It sounds strange to say it now but in the early 90s, it wasn’t really hip to like The Beatles. Okay, I was just starting secondary school so I was far removed from that sound and era but for the first couple of years, when an old-time band came into fashion, it was never The Beatles. The Doors were talked about for a spell because of the film and the drugs, Bob Marley was talked about for a spell, because of the drugs, mid to late 1970s Pink Floyd was discussed because of the drugs and the song Bob Dylan sung about how everybody must get stoned was a massive hit and I think that was down to a load of young kids clatching on to the subversive nature of the lyrics and feeling empathy with the alienation Dylan felt about being classed as the spokesperson for his generation and being made to carry the can for said generation’s failings…no wait, it was because of the drugs.

So, if you were an old band that talked about the drugs, you were a hit on the Southside of Glasgow…but The Beatles had been overlooked. A mate and I bonded over the Past Masters albums and whatever we gleaned from older siblings but there was genuinely a feeling that The Beatles were a band from a bygone era and only to be rolled out for nostalgia purposes.

Of course, by the time I left secondary school in 1996, The Beatles were hotter than the days in Bellahouston Park that summer. There had been a change in musical tastes and outlook and the new bands of the day were all doffing their caps to the genius of John, Paul, George and Ringo.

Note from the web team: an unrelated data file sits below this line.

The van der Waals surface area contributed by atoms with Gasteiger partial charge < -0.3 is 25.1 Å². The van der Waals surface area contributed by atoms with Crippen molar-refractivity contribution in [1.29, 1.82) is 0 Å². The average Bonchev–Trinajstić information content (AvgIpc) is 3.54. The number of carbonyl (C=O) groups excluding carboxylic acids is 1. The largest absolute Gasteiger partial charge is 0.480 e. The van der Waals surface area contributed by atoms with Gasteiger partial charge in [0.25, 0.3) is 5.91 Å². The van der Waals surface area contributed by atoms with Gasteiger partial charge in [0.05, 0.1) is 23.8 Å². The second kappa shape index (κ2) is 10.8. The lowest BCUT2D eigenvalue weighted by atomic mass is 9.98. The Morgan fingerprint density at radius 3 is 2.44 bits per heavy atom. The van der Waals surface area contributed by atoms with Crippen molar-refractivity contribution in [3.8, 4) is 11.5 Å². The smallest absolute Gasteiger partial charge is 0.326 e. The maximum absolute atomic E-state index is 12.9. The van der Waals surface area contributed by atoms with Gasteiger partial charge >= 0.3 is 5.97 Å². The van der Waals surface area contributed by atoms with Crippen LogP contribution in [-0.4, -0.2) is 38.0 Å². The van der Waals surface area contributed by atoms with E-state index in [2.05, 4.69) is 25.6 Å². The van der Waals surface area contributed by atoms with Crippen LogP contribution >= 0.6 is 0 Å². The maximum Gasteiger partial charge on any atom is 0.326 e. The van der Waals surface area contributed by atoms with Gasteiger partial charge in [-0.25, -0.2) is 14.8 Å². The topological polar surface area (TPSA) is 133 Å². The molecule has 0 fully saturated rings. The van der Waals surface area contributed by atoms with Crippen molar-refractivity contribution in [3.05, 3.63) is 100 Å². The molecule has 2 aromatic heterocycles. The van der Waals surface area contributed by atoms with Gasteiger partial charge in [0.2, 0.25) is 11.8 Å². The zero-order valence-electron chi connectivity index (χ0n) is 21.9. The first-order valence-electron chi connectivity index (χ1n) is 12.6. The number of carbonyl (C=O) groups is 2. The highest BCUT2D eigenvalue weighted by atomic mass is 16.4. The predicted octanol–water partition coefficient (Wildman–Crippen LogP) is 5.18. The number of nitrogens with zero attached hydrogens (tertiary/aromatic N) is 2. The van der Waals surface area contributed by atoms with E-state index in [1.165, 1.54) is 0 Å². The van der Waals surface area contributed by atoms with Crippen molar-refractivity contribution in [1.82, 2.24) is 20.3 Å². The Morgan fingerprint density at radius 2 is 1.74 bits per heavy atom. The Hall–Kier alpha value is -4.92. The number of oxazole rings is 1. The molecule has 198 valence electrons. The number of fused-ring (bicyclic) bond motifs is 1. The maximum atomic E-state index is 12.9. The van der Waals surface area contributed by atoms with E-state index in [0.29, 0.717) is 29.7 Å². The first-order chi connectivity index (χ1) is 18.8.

There was also a band from the mid to late 90’s that claimed to like The Beatles, I think they mentioned a fondness for the Fab Four once or twice. It was another ’67 cut that Oasis hitched their wagon to but here’s Noel and Gem covering Strawberry Fields Forever.

There’s also a Peter Gabriel cover version but the vocals are pretty strange at times, almost as if the singer is being strangled at certain points. There’s no confirmation about the recording process but I think we can agree that it’s Phil Collins doing the strangling…no doubt citing the fact that he was in A Hard Day’s Night and how Gabriel should leave The Beatles links to him.

It may have been number 2 in the charts but Strawberry Fields Forever in number 1 in the hearts and minds of those that matter.